Migration of intervertebral disc cells into dense collagen scaffolds intended for functional replacement.

Bron JL, Mulder HW, Vonk LA, Doulabi BZ, Oudhoff MJ, Smit TH - J Mater Sci Mater Med (2012)

Examples of 1.5% collagen scaffolds seeded with AF (a) and NP (b) cells after 28 days of migration (stain HE. Magnification ×20)
© Copyright Policy
Related In: Results  -  Collection

Show All Figures
getmorefigures.php?uid=PMC3299969&req=5

Fig3: Examples of 1.5% collagen scaffolds seeded with AF (a) and NP (b) cells after 28 days of migration (stain HE. Magnification ×20)
Mentions: After the incubation period, the scaffolds were fixed with 4% formaldehyde and stored at 4 °C overnight. The scaffolds were cut in half and one half was dehydrated in a graded series of ethanol solutions, followed by xylene, and at last the scaffold was embedded in paraffin. Sections of 7 μm thickness were prepared orthogonal to the seeding plane. After deparaffinization of the sections with xylene substitute and hydration in a declining series of ethanol solutions, sections were stained with haematoxylin for 20 min, followed by eosin for 1 min. Sections were dehydrated in a series of ethanol solutions, transferred into xylene and coverslipped. A bright-field microscope (Leica Microsystems, Bannockburn, IL, USA) was used to visualize the sections. When the scaffold was too broad to be visualized in a single view, two pictures with sufficient overlap were taken. An overlay of these pictures was made using Photoshop (Adobe, San Jose, CA, USA). The pictures were read into Matlab (The MathWorks Inc., Eindhoven, The Netherlands). The level of migration M is defined by: where d is the distance travelled by the cells and w is the width of the scaffold (Fig. 3). Relative migration was used as a measure of migration because of deformations that where introduced in the scaffolds during the incubation period and fixation process. The migration in a scaffold is calculated as the mean of the four measures per scaffold. In turn, the migration for each different condition is the mean of the triple experiments. The standard deviation per condition is calculated as the root of the sum of the squared standard deviations of each individual scaffold. Only samples in which at least at two different positions migration could be determined are included in analysis.Fig. 3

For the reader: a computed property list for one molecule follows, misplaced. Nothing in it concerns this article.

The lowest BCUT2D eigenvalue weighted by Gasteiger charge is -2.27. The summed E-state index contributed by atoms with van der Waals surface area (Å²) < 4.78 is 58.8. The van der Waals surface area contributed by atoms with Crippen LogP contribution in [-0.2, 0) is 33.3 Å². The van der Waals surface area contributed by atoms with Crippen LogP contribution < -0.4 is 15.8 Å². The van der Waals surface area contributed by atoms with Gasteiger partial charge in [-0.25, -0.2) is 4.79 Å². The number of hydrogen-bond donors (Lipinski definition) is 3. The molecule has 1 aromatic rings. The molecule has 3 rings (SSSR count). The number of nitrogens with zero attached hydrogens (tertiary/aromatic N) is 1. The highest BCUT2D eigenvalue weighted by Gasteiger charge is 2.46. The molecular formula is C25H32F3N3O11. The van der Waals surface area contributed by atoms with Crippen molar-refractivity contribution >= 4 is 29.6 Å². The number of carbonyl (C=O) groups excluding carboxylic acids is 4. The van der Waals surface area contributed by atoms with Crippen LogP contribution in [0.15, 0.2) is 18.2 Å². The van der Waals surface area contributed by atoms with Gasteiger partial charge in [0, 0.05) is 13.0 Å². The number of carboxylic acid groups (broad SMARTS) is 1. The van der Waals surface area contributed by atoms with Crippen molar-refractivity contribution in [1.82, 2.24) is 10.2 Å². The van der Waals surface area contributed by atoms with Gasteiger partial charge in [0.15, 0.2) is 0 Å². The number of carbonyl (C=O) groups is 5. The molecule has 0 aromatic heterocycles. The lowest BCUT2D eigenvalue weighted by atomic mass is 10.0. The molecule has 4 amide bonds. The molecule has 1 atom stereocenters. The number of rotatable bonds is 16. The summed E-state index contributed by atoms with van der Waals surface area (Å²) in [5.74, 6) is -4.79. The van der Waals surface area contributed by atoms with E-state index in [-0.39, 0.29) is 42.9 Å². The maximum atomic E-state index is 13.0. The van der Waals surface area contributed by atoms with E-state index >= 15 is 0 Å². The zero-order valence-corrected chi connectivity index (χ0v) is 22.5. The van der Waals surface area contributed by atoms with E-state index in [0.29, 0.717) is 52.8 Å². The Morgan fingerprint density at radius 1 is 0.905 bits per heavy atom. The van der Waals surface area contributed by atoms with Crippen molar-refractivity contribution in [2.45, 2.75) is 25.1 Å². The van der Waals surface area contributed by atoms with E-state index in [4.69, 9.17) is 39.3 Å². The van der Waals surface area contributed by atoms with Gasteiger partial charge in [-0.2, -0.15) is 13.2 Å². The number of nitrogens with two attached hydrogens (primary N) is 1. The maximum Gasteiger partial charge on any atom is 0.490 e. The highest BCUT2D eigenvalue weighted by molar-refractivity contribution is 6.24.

Bottom Line: The aim of current study was to assess whether NP and surrounding annulus fibrosus (AF) cells are capable of migrating into dense collagen scaffolds.We seeded freshly harvested caprine NP and AF cells onto scaffolds consisting of 1.5 and 3.0% type I collagen matrices, prepared by plastic compression, to assess cell invasion.The migration distance appeared both time and density dependent and was higher for NP (25%) compared to AF (10%) cells after 4 weeks.

View Article: PubMed Central - PubMed

Affiliation: Department of Orthopaedic Surgery, VU University Medical Center, Amsterdam, The Netherlands. jl.bron@vumc.nl

ABSTRACT
Invasion of cells from surrounding tissues is a crucial step for regeneration when using a-cellular scaffolds as a replacement of the nucleus pulposus (NP). The aim of current study was to assess whether NP and surrounding annulus fibrosus (AF) cells are capable of migrating into dense collagen scaffolds. We seeded freshly harvested caprine NP and AF cells onto scaffolds consisting of 1.5 and 3.0% type I collagen matrices, prepared by plastic compression, to assess cell invasion. The migration distance appeared both time and density dependent and was higher for NP (25%) compared to AF (10%) cells after 4 weeks. Migration distance was not enhanced by Hst-2, a peptide derived from saliva known to enhance fibroblast migration, and this was confirmed in a scratch assay. In conclusion, we revealed invasion of cells into dense collagen scaffolds and therewith encouraging first steps towards the use of a-cellular scaffolds for NP replacement.

Show MeSH
Related in: MedlinePlus